The Korgo worm which has been touring the world the past few days has been upgraded to a medium-risk threat thanks to the increase in numbers of one of its variants - Korgo.F in fact.
"W32.Korgo.F includes backdoor functionality that could leave systems open to unauthorised access," warned Alfred Huger, senior director of Symantec Security Response. "This backdoor functionality could result in a loss of confidential data, and may also compromise security settings. This threat is another strong example of why it is critical for computer users to be diligent in applying security patches, keeping virus definitions updated and following best practices."
Korgo.F exploits a the LSASS buffer overrun Windows vulnerability, publicly announced on 13 April, and affects Windows 2000 and Windows XP. It listens on ports 113 and 3067 and could open back doors on those ports.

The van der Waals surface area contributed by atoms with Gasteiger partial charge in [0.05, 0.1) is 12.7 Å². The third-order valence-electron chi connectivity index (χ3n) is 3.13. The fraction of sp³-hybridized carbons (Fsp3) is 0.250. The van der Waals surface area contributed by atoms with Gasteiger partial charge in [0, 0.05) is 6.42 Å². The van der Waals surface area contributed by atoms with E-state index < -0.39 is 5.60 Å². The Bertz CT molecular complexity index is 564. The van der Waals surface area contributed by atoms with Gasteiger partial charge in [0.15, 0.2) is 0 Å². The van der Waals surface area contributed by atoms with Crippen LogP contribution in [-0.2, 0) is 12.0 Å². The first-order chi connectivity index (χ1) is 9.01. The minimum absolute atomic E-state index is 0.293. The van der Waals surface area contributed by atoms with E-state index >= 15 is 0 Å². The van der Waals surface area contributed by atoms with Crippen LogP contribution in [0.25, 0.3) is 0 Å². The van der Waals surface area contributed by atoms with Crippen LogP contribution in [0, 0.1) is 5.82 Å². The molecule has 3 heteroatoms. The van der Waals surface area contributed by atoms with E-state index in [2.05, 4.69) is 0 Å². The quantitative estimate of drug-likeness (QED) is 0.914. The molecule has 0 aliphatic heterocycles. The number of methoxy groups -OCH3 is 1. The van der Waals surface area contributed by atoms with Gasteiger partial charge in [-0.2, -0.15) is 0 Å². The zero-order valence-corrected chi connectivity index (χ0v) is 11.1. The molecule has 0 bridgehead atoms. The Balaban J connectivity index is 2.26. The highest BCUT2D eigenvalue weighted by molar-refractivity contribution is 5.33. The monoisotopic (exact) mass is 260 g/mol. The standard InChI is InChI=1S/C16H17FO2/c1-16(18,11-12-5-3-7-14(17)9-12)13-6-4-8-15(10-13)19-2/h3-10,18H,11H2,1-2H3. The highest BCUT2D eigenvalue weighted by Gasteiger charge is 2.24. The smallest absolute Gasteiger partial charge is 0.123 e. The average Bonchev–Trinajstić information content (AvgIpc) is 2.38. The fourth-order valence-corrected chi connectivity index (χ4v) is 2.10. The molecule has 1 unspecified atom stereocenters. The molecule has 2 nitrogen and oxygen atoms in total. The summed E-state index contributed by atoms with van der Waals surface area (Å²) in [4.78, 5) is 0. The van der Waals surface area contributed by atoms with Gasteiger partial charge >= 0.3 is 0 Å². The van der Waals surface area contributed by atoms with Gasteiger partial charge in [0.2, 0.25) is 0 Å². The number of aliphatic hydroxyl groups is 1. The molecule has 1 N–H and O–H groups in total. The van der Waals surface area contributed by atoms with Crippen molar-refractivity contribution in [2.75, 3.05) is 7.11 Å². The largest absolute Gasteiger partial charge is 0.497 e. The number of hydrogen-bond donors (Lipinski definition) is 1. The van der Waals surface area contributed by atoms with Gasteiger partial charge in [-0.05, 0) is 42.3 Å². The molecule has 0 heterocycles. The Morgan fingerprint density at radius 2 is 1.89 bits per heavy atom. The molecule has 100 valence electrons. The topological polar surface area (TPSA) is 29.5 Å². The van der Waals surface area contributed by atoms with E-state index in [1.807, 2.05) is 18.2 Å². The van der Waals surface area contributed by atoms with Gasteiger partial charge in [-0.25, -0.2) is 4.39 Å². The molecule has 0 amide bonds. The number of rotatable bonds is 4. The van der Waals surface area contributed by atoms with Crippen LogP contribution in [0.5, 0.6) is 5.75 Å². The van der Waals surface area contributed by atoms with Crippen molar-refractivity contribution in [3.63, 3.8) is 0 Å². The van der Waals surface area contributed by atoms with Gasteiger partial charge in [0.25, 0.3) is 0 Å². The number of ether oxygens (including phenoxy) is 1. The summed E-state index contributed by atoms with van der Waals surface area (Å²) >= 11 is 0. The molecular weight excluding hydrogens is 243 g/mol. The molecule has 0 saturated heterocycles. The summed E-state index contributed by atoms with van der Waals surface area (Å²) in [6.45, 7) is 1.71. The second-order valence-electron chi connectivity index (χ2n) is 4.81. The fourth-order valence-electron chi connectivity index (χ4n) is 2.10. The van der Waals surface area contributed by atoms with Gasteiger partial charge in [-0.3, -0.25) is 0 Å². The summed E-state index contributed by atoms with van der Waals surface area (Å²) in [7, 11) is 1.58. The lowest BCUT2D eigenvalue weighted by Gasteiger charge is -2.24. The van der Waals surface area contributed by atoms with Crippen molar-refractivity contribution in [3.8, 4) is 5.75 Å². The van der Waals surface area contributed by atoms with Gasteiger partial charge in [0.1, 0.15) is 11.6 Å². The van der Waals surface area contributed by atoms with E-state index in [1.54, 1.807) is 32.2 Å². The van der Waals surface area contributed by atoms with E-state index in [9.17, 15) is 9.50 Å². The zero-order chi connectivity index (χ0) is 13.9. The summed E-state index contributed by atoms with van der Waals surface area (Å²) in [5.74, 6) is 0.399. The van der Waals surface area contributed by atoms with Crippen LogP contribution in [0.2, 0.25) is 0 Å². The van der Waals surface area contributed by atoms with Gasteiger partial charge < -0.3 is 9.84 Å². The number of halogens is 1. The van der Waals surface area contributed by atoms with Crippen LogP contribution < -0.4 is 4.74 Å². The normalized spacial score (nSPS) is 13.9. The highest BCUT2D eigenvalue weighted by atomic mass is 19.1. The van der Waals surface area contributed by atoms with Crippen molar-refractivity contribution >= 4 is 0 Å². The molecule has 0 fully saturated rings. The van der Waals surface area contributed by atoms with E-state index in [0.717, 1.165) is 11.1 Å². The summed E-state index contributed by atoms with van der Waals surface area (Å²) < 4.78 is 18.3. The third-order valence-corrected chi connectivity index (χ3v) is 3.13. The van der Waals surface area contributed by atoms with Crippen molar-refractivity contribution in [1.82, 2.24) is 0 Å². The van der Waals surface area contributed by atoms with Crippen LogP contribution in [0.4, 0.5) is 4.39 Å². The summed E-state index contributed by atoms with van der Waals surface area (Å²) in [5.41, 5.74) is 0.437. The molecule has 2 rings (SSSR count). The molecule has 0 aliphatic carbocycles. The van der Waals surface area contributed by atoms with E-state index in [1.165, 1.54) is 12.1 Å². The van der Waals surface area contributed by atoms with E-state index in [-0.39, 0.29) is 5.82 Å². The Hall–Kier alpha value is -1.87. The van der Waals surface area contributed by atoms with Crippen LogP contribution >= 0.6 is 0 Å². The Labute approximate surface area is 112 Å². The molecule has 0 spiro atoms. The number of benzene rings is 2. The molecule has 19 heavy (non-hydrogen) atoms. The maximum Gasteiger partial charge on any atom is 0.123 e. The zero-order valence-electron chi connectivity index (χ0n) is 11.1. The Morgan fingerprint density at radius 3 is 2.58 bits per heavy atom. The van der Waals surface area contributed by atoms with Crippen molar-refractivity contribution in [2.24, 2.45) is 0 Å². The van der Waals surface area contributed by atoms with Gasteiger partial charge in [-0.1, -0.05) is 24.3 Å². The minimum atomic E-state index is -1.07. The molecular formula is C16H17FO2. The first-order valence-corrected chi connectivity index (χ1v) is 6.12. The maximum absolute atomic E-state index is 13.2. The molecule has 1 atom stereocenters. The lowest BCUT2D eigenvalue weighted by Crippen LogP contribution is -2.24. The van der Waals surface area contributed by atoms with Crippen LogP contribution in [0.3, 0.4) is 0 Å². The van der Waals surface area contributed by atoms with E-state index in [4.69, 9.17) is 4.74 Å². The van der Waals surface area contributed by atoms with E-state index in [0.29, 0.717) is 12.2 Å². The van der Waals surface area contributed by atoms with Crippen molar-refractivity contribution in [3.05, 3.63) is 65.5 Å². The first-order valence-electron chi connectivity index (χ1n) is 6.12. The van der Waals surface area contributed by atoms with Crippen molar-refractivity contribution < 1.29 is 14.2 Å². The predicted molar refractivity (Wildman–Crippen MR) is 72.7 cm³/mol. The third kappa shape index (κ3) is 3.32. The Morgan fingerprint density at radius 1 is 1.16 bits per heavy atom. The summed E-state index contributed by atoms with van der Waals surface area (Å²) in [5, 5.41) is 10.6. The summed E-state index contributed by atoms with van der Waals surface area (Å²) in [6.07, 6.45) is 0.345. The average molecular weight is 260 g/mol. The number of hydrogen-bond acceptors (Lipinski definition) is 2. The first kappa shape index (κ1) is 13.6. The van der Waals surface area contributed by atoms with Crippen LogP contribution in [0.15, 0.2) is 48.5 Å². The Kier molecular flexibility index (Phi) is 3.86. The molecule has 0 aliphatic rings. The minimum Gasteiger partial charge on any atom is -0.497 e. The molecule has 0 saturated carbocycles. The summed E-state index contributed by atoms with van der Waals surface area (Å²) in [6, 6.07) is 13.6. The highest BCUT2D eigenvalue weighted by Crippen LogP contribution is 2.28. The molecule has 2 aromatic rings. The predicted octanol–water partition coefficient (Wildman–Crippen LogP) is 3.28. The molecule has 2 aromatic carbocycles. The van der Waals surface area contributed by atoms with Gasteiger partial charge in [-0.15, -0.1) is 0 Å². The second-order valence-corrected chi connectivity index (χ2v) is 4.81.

"The rising incidents of blended threats with the potential to open back doors, demonstrates the importance of an integrated approach to security within the infrastructure" says Kevin Isaac, Symantec's regional director of the Middle East, who went on to pitch his company's product.
Advice is to apply the patch from Microsoft as soon as possible, update anti-virus software and definitions, and block ports 113 and 3067.
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